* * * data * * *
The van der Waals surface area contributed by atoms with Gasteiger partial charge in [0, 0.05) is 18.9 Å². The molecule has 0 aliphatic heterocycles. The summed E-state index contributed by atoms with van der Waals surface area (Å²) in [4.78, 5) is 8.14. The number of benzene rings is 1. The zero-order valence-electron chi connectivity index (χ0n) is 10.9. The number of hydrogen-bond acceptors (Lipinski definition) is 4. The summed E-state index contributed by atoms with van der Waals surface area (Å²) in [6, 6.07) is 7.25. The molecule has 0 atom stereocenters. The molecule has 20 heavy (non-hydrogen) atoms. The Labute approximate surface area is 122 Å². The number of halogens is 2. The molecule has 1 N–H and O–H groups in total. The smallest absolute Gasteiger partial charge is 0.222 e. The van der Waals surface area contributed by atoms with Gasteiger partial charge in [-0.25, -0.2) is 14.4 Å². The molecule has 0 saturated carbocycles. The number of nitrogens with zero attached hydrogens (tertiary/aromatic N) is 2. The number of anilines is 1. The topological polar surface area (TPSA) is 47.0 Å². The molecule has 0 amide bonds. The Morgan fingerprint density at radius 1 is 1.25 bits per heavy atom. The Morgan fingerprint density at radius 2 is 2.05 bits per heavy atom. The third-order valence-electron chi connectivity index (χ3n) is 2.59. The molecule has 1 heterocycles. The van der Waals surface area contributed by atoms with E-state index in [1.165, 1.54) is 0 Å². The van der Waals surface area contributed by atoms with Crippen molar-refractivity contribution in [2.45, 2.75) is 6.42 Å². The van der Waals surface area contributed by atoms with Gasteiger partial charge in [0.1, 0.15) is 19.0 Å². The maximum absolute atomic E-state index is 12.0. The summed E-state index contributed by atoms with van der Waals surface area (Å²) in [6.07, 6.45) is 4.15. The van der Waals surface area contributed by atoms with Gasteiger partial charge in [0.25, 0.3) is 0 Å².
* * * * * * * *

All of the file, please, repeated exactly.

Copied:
The van der Waals surface area contributed by atoms with Gasteiger partial charge in [0, 0.05) is 18.9 Å². The molecule has 0 aliphatic heterocycles. The summed E-state index contributed by atoms with van der Waals surface area (Å²) in [4.78, 5) is 8.14. The number of benzene rings is 1. The zero-order valence-electron chi connectivity index (χ0n) is 10.9. The number of hydrogen-bond acceptors (Lipinski definition) is 4. The summed E-state index contributed by atoms with van der Waals surface area (Å²) in [6, 6.07) is 7.25. The molecule has 0 atom stereocenters. The molecule has 20 heavy (non-hydrogen) atoms. The Labute approximate surface area is 122 Å². The number of halogens is 2. The molecule has 1 N–H and O–H groups in total. The smallest absolute Gasteiger partial charge is 0.222 e. The van der Waals surface area contributed by atoms with Gasteiger partial charge in [-0.25, -0.2) is 14.4 Å². The molecule has 0 saturated carbocycles. The number of nitrogens with zero attached hydrogens (tertiary/aromatic N) is 2. The number of anilines is 1. The topological polar surface area (TPSA) is 47.0 Å². The molecule has 0 amide bonds. The Morgan fingerprint density at radius 1 is 1.25 bits per heavy atom. The Morgan fingerprint density at radius 2 is 2.05 bits per heavy atom. The third-order valence-electron chi connectivity index (χ3n) is 2.59. The molecule has 1 heterocycles. The van der Waals surface area contributed by atoms with E-state index in [1.165, 1.54) is 0 Å². The van der Waals surface area contributed by atoms with Crippen molar-refractivity contribution in [2.45, 2.75) is 6.42 Å². The van der Waals surface area contributed by atoms with Gasteiger partial charge in [0.1, 0.15) is 19.0 Å². The maximum absolute atomic E-state index is 12.0. The summed E-state index contributed by atoms with van der Waals surface area (Å²) in [6.07, 6.45) is 4.15. The van der Waals surface area contributed by atoms with Gasteiger partial charge in [0.25, 0.3) is 0 Å².